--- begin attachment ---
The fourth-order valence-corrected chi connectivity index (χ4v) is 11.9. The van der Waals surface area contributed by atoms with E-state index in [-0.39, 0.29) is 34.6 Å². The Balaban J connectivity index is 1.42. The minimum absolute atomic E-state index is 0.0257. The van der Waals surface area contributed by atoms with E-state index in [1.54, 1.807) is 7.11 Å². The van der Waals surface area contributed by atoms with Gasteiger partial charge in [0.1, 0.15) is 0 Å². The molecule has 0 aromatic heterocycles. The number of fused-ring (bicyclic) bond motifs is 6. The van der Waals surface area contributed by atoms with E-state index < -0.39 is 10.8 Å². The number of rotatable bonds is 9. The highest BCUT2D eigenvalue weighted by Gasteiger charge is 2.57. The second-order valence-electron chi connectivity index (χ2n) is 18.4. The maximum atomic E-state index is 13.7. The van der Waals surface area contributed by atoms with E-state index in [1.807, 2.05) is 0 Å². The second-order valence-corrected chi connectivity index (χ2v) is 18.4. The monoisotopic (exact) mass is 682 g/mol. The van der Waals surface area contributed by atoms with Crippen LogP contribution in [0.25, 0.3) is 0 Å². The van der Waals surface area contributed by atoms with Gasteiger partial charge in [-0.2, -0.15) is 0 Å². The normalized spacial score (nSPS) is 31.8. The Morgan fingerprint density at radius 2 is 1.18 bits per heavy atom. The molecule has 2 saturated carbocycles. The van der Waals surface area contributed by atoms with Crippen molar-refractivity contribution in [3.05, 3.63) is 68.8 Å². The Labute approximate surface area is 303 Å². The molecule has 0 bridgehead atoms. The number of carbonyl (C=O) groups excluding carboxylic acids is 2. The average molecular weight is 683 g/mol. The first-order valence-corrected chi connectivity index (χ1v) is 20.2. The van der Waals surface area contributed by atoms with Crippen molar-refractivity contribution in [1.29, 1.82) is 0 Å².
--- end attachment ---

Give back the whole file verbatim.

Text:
The fourth-order valence-corrected chi connectivity index (χ4v) is 11.9. The van der Waals surface area contributed by atoms with E-state index in [-0.39, 0.29) is 34.6 Å². The Balaban J connectivity index is 1.42. The minimum absolute atomic E-state index is 0.0257. The van der Waals surface area contributed by atoms with E-state index in [1.54, 1.807) is 7.11 Å². The van der Waals surface area contributed by atoms with Gasteiger partial charge in [0.1, 0.15) is 0 Å². The molecule has 0 aromatic heterocycles. The number of fused-ring (bicyclic) bond motifs is 6. The van der Waals surface area contributed by atoms with E-state index < -0.39 is 10.8 Å². The number of rotatable bonds is 9. The highest BCUT2D eigenvalue weighted by Gasteiger charge is 2.57. The second-order valence-electron chi connectivity index (χ2n) is 18.4. The maximum atomic E-state index is 13.7. The van der Waals surface area contributed by atoms with E-state index in [1.807, 2.05) is 0 Å². The second-order valence-corrected chi connectivity index (χ2v) is 18.4. The monoisotopic (exact) mass is 682 g/mol. The van der Waals surface area contributed by atoms with Crippen LogP contribution in [0.25, 0.3) is 0 Å². The van der Waals surface area contributed by atoms with Gasteiger partial charge in [-0.2, -0.15) is 0 Å². The normalized spacial score (nSPS) is 31.8. The Morgan fingerprint density at radius 2 is 1.18 bits per heavy atom. The molecule has 2 saturated carbocycles. The van der Waals surface area contributed by atoms with Crippen molar-refractivity contribution in [3.05, 3.63) is 68.8 Å². The Labute approximate surface area is 303 Å². The molecule has 0 bridgehead atoms. The number of carbonyl (C=O) groups excluding carboxylic acids is 2. The average molecular weight is 683 g/mol. The first-order valence-corrected chi connectivity index (χ1v) is 20.2. The van der Waals surface area contributed by atoms with Crippen molar-refractivity contribution in [1.29, 1.82) is 0 Å².